Poor credit management and personal use of business funds are the top reasons why most small businesses fail. With time, a company may lack the money to cover basic expenses such as the payroll, and it quickly starts to spiral into bankruptcy. Loans are essential to growing a business. However, too much debt and poor debt management can be the reason you close shop. To avoid such a scenario, here are some tips to help you manage your business debt.
1. Consolidate Your Debt
If you have several types of loans such as a business credit card, an unsecured loan and a line of credit, you can group them into one. Debt consolidation refers to when a lender takes out all the different debts you have and combines them into a single low-interest loan. Debt consolidation allows you to manage your debt with just one payment. It also reduces the time you spend keeping track of your debtors and prioritizing debt, freeing time to focus on the core issues of the business. You will also enjoy lower interest rates, meaning your monthly cash outflow will be less compared to before debt consolidation. However, debt consolidation makes it easier to fall back into debt.
2. Create a Robust Business Budget and Reduce Expenses
Before you can start working on proper debt management, it is essential to get a good understanding of your business’s financial situation. Your current financial statements will help you come up with a budget. The budget enables you to identify the income sources, varied expenses, and fixed costs.
With a budget in place, you can proceed to figure out which operating expenses are vital to the business operation and which can be canceled. Some of the costs you can cut include subscriptions that are infrequently used and memberships. You can also reduce your monthly rent by either downgrading to smaller offices or subletting unused office space. Reducing your expenses is a faster way to increase cash flow.
3. Talk to Creditors and Lenders
If you have been falling behind on payments, you should prioritize debt payments by determining which suppliers and creditors should be paid first. Negotiate for lower interest rates or a payment period extension with your lenders. If you have a long-standing relationship with suppliers, or you purchase bulk orders from the same supplier, you can always negotiate a discount. Another great idea is teaming up with other small businesses to put in a larger order and enjoy discounted prices. Stay positive when discussing favorable payment terms with your creditors and lenders. Help them understand that it is in their best interest to accommodate your request because if the business fails, they get nothing. Be proactive and approach creditors before you start falling behind on payments as they may be more likely to take you seriously and agree to your terms.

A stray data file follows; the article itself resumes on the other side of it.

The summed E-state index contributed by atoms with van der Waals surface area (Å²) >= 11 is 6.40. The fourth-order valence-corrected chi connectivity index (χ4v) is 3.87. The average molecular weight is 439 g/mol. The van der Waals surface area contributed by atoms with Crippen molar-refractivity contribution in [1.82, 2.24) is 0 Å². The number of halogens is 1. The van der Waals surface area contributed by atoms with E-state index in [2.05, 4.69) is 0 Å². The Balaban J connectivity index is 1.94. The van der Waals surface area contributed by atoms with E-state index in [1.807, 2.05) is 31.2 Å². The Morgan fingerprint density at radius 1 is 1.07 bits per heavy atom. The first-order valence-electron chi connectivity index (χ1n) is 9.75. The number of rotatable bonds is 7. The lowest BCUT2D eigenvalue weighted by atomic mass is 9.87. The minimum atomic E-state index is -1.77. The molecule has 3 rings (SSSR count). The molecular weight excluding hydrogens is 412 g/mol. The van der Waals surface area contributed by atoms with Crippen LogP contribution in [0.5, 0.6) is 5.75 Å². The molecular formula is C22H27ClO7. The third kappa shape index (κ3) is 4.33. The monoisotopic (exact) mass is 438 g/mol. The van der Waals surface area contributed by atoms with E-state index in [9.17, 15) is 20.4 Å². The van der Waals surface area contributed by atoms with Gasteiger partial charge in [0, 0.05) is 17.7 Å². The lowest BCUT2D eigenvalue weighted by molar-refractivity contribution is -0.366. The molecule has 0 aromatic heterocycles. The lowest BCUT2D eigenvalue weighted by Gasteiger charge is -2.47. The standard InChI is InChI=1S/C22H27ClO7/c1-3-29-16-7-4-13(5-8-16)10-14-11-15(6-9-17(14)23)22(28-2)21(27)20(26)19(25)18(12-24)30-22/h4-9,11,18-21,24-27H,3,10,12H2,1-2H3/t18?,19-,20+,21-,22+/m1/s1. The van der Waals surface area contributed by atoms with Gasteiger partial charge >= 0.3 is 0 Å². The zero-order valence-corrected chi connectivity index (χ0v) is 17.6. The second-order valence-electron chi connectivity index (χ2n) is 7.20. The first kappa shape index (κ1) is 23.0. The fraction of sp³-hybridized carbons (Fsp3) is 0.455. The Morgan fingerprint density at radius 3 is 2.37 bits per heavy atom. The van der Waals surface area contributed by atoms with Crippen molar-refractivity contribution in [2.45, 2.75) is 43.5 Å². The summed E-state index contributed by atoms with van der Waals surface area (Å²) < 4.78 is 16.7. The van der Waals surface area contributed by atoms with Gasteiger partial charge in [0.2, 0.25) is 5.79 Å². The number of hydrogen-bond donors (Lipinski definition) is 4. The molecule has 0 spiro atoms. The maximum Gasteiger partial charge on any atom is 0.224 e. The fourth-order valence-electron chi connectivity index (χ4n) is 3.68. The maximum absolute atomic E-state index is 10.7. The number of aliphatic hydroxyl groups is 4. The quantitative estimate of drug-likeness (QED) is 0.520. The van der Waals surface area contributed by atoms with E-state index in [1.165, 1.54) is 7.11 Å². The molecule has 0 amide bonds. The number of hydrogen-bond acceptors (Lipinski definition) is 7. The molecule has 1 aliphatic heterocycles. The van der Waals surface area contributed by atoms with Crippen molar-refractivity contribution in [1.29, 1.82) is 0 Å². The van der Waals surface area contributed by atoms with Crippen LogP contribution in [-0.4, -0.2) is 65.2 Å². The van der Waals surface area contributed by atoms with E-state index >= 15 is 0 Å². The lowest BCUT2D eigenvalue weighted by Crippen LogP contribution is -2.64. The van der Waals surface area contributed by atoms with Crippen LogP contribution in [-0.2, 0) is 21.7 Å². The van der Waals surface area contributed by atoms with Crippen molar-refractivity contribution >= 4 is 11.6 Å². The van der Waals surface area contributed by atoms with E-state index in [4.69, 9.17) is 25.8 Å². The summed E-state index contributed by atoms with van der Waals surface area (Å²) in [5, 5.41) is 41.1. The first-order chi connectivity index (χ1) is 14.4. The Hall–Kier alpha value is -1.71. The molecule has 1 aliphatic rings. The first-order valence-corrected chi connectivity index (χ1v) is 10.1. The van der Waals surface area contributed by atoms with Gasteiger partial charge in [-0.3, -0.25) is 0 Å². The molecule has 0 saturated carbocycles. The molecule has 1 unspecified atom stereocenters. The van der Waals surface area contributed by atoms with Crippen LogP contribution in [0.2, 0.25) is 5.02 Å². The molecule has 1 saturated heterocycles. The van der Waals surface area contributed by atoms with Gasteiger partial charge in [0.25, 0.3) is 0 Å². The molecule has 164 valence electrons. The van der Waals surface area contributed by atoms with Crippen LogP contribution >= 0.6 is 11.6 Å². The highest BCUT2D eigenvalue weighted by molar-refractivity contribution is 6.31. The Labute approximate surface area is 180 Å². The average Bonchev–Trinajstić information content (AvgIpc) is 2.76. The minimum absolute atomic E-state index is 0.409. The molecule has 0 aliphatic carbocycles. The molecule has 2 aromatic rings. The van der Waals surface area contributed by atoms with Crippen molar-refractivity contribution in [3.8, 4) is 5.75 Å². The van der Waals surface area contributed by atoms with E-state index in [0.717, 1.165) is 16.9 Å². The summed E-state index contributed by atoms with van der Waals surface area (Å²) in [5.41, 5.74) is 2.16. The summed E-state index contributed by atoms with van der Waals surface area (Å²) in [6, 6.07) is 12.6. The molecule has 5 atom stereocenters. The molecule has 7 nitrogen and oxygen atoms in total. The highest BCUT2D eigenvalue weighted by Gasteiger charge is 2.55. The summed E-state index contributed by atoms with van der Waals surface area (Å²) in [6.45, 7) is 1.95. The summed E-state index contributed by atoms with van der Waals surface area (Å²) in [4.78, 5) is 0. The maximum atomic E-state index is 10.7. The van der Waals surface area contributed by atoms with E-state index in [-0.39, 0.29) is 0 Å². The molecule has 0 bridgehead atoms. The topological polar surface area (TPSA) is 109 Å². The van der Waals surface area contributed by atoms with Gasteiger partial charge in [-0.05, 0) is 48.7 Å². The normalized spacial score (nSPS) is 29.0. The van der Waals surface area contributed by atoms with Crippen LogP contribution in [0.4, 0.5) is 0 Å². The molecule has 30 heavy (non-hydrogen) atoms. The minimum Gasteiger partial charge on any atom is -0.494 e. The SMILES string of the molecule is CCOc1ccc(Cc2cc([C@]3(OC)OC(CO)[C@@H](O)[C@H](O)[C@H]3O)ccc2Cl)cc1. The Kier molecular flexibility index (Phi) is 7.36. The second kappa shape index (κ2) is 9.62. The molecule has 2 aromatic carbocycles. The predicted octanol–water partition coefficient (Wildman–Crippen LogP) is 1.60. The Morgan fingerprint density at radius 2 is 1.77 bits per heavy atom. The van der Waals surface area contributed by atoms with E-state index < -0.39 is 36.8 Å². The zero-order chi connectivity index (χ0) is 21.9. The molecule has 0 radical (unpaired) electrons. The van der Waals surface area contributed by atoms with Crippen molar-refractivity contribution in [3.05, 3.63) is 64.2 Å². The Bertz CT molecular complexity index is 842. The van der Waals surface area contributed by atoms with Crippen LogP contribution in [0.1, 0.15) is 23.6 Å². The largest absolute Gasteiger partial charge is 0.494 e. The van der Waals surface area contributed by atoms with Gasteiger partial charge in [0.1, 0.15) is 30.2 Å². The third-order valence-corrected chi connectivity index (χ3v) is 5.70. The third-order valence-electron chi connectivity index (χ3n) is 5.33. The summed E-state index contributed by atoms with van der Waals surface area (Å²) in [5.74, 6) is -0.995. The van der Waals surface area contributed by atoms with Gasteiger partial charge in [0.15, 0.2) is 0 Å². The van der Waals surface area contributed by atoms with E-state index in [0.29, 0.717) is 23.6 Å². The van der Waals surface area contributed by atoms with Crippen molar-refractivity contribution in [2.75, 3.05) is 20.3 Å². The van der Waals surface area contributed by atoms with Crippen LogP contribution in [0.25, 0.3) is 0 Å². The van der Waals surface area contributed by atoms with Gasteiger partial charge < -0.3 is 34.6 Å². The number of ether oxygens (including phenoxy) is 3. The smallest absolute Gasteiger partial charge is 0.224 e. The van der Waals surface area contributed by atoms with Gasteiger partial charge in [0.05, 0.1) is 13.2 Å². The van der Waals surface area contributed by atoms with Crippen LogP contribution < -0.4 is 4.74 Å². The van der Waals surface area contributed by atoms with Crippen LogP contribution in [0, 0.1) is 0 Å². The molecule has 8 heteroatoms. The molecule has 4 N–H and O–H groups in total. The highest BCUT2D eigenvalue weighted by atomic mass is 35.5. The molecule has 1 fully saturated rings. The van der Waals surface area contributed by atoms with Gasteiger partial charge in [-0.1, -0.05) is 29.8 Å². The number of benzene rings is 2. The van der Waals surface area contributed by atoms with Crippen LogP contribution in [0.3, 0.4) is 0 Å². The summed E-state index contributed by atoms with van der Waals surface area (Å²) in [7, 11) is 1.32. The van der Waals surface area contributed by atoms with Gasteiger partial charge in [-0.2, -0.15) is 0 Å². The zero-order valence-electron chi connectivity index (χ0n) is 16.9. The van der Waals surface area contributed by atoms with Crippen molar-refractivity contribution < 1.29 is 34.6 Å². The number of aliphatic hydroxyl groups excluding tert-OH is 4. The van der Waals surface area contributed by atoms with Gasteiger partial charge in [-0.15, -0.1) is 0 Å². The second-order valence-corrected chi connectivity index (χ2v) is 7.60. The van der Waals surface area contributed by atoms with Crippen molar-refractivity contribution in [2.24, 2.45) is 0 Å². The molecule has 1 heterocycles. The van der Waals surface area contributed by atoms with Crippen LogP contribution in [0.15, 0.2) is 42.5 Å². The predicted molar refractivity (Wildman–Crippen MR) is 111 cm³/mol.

4. Increase Business Earnings
Even though you are focused on paying back the liabilities, consider growing your business. A boost in cash flow by an increase in earnings can help the business in the long term, even after you finish paying back your debt. One way of increasing your earnings is by practicing collection strategies that shorten the period it takes for you to receive your money. Also, delay paying off suppliers until the end of the days’ payable outstanding.
Even though the business is struggling, find ways to increase revenue. To increase revenue, you can use cheap marketing methods that do not require you to break your bank. They include using social media to promote your products or hosting community events. Another way of earning extra income is leasing space in the office and equipment that the business does not use at the moment.
Debt can be ruinous to a business, especially if it is not well managed. Business debt does not have to be stressful. With the above four tips, you can start proper management of your debt.
This content is developed from sources believed to be providing accurate information, and provided by Twenty Over Ten. It may not be used for the purpose of avoiding any federal tax penalties. Please consult legal or tax professionals for specific information regarding your individual situation. The opinions expressed and material provided are for general information, and should not be considered a solicitation for the purchase or sale of any security.